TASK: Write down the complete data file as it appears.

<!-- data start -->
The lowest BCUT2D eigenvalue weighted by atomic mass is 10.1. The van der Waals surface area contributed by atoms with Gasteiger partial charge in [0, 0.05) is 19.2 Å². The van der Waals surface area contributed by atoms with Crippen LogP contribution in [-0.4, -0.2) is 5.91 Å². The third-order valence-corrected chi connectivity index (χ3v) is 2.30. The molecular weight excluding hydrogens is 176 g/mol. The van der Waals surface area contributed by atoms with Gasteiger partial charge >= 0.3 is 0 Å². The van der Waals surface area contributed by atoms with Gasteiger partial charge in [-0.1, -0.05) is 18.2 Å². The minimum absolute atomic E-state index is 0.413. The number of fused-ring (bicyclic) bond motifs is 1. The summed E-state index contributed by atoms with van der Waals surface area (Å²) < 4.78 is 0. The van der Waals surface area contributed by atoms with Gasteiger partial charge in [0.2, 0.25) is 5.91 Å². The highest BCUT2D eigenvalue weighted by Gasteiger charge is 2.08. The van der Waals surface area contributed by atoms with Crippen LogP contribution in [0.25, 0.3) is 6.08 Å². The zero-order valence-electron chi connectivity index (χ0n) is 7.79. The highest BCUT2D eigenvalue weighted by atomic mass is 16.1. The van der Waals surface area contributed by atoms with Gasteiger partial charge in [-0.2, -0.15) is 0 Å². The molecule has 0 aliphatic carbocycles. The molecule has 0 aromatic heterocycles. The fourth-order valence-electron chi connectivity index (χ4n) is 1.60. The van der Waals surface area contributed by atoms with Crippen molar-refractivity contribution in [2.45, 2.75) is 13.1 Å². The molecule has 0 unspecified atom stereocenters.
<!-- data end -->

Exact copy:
The lowest BCUT2D eigenvalue weighted by atomic mass is 10.1. The van der Waals surface area contributed by atoms with Gasteiger partial charge in [0, 0.05) is 19.2 Å². The van der Waals surface area contributed by atoms with Crippen LogP contribution in [-0.4, -0.2) is 5.91 Å². The third-order valence-corrected chi connectivity index (χ3v) is 2.30. The molecular weight excluding hydrogens is 176 g/mol. The van der Waals surface area contributed by atoms with Gasteiger partial charge >= 0.3 is 0 Å². The van der Waals surface area contributed by atoms with Gasteiger partial charge in [-0.1, -0.05) is 18.2 Å². The minimum absolute atomic E-state index is 0.413. The number of fused-ring (bicyclic) bond motifs is 1. The summed E-state index contributed by atoms with van der Waals surface area (Å²) < 4.78 is 0. The van der Waals surface area contributed by atoms with Gasteiger partial charge in [0.2, 0.25) is 5.91 Å². The highest BCUT2D eigenvalue weighted by Gasteiger charge is 2.08. The van der Waals surface area contributed by atoms with Crippen LogP contribution in [0.25, 0.3) is 6.08 Å². The zero-order valence-electron chi connectivity index (χ0n) is 7.79. The highest BCUT2D eigenvalue weighted by atomic mass is 16.1. The van der Waals surface area contributed by atoms with Gasteiger partial charge in [-0.2, -0.15) is 0 Å². The molecule has 0 aliphatic carbocycles. The molecule has 0 aromatic heterocycles. The fourth-order valence-electron chi connectivity index (χ4n) is 1.60. The van der Waals surface area contributed by atoms with Crippen molar-refractivity contribution in [2.45, 2.75) is 13.1 Å². The molecule has 0 unspecified atom stereocenters.